Sandra Edberg is an educated electrical engineer, specialised in industrial design. She also studied art, and then lighting design at KTH School of Technology and Health. Ljus & Gestaltning AB is a consulting firm in lighting, with more than ten years of experience in lighting design and planning of interior and exterior spaces.

Rikard Eduards [SWE]

Marketing manager, Parans Solar Lighting
Parans is a promising cleantech company which has developed a revolutionary technology that leads natural sunlight indoors through fiber optic cables, which dramatically reduces the need for electric lighting. Parans is in the same industry as other lighting companies, but without even offering a light source in the product; ”We just lead the sunlight into the building, we take control of it and let it out where you need it. Sunlight is essential for our health”, says Rikard Eduards. Parans was awarded the 2008 WWF Carl Mannerfelt Prize for their Fiber Optic Solar Lighting system.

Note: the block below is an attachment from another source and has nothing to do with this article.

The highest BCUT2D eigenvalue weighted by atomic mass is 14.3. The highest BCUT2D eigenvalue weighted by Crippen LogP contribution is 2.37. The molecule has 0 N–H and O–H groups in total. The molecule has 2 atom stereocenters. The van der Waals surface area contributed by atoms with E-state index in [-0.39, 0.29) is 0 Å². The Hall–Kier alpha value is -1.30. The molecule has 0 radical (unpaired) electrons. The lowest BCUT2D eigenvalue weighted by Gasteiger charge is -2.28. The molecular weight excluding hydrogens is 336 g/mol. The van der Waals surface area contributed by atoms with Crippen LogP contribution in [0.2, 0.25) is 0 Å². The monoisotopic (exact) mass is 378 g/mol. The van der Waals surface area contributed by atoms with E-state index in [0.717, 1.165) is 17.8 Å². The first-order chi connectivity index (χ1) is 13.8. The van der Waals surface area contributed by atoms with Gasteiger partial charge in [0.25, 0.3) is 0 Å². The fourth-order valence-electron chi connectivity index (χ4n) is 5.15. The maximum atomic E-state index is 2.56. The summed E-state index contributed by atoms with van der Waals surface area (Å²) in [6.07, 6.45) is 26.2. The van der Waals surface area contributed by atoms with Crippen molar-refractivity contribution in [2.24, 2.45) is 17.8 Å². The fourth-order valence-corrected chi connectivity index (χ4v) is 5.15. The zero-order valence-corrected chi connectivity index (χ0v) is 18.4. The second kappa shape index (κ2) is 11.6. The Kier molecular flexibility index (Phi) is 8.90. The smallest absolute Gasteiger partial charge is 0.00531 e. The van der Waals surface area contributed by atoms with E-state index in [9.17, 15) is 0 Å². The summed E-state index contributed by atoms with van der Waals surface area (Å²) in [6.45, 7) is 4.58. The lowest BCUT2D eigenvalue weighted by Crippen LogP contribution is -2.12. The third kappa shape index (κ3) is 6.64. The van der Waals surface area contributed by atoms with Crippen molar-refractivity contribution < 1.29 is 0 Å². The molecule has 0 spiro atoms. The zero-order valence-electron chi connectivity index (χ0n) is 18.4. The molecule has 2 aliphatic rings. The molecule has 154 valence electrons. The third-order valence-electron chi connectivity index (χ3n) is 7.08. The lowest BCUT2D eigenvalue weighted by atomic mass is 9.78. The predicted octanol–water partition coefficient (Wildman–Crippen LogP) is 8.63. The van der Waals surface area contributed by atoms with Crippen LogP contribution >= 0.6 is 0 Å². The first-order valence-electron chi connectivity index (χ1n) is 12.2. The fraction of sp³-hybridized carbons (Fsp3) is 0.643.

Monica Förster [SWE]

Monica Förster is one of Sweden’s most internationally renowned designers, and works worldwide with clients like Poltrona Frau, Tacchini, Modus, E&Y Japan, Offecct and Swedese. Her work is categorized by a strong sense of pure form combined and fuelled with a never-ending curiosity for new materials and technology. She has been awarded Designer of the Year, Sweden 2007 and 2006, and was awarded the FutureDesignDays Award 2002.

Marcus Fairs [UK]

‘A furniture design graduate, Marcus began his journalism career writing for publications including Blueprint, The Guardian, The Independent on Sunday and Conde Nast Traveller. He launched icon, the international architecture and design magazine, in 2003, and edited the publication until November 2006. In the beginning of 2007 Marcus Fairs (Expert commentator at FutureDesignDays 2005) launched his new blog named Dezeen. Dezeen has ever since been a very active blog site, reporting from every design event that counts. Marcus lives and works in London.